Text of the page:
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Archive for April, 2011


Dear Comissioner Selig and Major League Baseball:

Your social media policy is dumb. Instead of understanding the true power of social media—a place where you could actually GAIN more fans and interest—you hide behind a prehistoric, traditional social media policy takes the fun out of the game.

Before we chastise you for the recent suspension of White Sox manager Ozzie Guillen for tweeting after being ejected from a baseball game in New York, let’s take a moment and understand the logic on your policy. According to the Associated Press, your policy is as follows:

Baseball has a social media policy covering employees that applies to managers and coaches and prevents them from disparaging umpires.

There also are guidelines that basically prohibit players, managers and coaches from communicating by electronic equipment from 30 minutes before a game until it ends.

True, you are following the same policy as the NFL, the NBA, and the EPL. But guess what? YOU ARE ALL DOING IT WRONG. You are missing a major opportunity to generate more interest, more loyalty, more engagement with the very same fans who are already complaining about juiced-up players, astronomical ticket prices, and declining attendance.

Ok, again, before we get to Ozzie, we have a few questions and comments for you:

  • As much as you don’t want managers to disparage umpires, deep down inside you love it. You loved Earl Weaver. you loved Billy Martin. You loved Lou Piniella. And yes, as much as he drives you crazy, you love Ozzie Guillen. You see, sport is all about passion and competition. It’s about trash talking and getting people into the game. So, if a manager or anyone tweets out: “That umpire sucked,” that is disparaging? We say that is FUN, that is INTERESTING, that will make us WANT TO SEE THAT SAME MANAGER IN ANOTHER GAME.
  • Just to clarify, say Guillen said something like, “Wow, that game was interesting. Still wondering what happened,” 31 minutes AFTER the game (not the 30 as you state), would he not be suspended? Why 30? Why not 34? How about 44? How about 30 minutes and 2 seconds? Would he still be in trouble?
  • Why try to control social media? What is the purpose? Are you afraid of “diluting” your brand? Here’s the rub: OPEN UP YOUR SOCIAL MEDIA POLICY and YOU WILL CREATE MILLIONS AND MILLIONS OF LOYAL AND MORE PASSIONATE FANS. Consider the possibilities: have players use FourSquare to check into stadiums and innings from live games, have players and managers post in-game photos to Flickr accounts, add a YouTube channel with REAL content from the benches and the fields, hold contests, ask fans to second guess managers, HAVE FUN.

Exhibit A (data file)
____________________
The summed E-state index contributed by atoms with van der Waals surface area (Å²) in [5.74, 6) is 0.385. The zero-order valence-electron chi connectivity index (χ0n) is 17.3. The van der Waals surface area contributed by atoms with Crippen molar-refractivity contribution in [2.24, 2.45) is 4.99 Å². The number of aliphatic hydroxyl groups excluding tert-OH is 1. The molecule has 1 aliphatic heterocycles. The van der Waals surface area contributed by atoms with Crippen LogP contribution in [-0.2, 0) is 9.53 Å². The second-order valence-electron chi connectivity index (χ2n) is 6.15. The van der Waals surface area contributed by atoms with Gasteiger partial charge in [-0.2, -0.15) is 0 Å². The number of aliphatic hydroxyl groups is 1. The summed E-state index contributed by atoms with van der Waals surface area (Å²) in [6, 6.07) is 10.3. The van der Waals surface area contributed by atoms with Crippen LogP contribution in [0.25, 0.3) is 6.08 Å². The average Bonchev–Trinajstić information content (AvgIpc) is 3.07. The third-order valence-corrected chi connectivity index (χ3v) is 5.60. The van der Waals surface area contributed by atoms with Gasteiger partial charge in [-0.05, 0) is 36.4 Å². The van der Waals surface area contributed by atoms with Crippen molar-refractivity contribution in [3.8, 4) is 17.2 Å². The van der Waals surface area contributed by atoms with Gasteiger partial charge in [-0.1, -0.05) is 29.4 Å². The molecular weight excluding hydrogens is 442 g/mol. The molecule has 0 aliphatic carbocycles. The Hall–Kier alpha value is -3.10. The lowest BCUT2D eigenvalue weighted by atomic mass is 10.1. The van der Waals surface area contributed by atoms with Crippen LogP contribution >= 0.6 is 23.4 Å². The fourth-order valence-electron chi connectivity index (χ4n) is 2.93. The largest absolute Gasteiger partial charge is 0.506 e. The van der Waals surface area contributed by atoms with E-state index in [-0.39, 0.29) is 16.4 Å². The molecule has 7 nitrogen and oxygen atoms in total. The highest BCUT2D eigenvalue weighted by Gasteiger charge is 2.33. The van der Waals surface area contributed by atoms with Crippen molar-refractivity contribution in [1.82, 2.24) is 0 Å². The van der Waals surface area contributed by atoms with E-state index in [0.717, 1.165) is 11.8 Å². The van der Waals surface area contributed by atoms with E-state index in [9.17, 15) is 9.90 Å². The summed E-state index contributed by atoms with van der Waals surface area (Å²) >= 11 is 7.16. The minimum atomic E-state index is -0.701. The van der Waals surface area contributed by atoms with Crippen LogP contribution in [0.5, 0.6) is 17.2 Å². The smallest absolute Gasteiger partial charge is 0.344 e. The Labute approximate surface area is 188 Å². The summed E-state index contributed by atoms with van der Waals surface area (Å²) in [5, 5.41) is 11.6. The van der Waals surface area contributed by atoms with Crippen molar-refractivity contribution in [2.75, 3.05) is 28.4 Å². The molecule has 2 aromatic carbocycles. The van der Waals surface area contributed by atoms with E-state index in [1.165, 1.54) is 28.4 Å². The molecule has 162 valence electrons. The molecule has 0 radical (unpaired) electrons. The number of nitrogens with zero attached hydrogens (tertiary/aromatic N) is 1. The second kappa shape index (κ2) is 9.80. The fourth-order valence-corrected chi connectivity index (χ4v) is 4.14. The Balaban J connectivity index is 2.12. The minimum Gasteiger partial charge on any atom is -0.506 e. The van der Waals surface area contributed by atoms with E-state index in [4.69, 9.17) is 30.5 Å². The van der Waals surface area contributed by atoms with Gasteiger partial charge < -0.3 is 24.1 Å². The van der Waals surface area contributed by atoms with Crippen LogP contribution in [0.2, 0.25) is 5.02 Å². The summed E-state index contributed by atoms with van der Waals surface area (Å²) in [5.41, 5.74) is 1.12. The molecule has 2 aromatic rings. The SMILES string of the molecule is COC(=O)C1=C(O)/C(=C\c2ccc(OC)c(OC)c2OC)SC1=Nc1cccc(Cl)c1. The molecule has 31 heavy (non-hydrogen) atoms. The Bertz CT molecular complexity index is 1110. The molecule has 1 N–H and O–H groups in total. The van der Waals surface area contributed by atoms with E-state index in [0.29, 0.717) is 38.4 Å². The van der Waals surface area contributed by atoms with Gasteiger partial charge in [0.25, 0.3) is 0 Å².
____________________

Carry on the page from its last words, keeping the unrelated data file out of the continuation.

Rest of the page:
• You guys are too corporate and too serious. Stop listening to your lawyers and start engaging your fan base. Because we guarantee you that is you do, PEOPLE WILL COME. If you don’t, PEOPLE WILL LEAVE. We think that is called supply and demand.
Which leads us to Ozzie Guillen and his “controversial” tweets this week. Let’s look at the evidence. Here is Tweet 1:
And here is Tweet 2:
Ok, MLB, go right ahead and punish Guillen for his spelling and texting errors. But these two tweets are causing a suspension?
Come on, you are the same league that mandates managers to speak on-air during a game to TV, but once you hear TWEET, you are quicker to enforce “justice” over that instead of suspending actual players who were on the juice?
You are sad, MLB. Trust us, continue this traditional media policy concocted by a bunch of lawyers who probably think FACEBOOK is a NY Times Best Seller about cosmetic surgery and TWITTER is what you get when you hang out with too many twits, and people (especially those damn young, social savvy kids) will TUNE YOU OUT.
And when that happens, you will be begging for Ozzie to start tweeting after every pitch.
Take a chance, MLB, open up your social media policy and become the first league in the world to actually think sports can be fun again.
In the meantime, we say: #FREEOZZIE
With love,

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The following review was written by Randy Zahara, manager of the Kelowna Community Theatre in British Columbia, Canada:

On April 19, 2011 something amazing happened at the Kelowna Community Theatre, and although, widely anticipated, the impact on the audience was completely unexpected.

Fernando Varela, one of the world’s most promising young tenors took the stage and moved the audience with a performance that was an emotionally beautiful, completely entertaining and captivating blend of classical opera and classic rock. As the manager of the Kelowna Community Theatre, I have attended many great performances over the past eight years, however, I have never before witnessed such a powerful post-event audience reaction.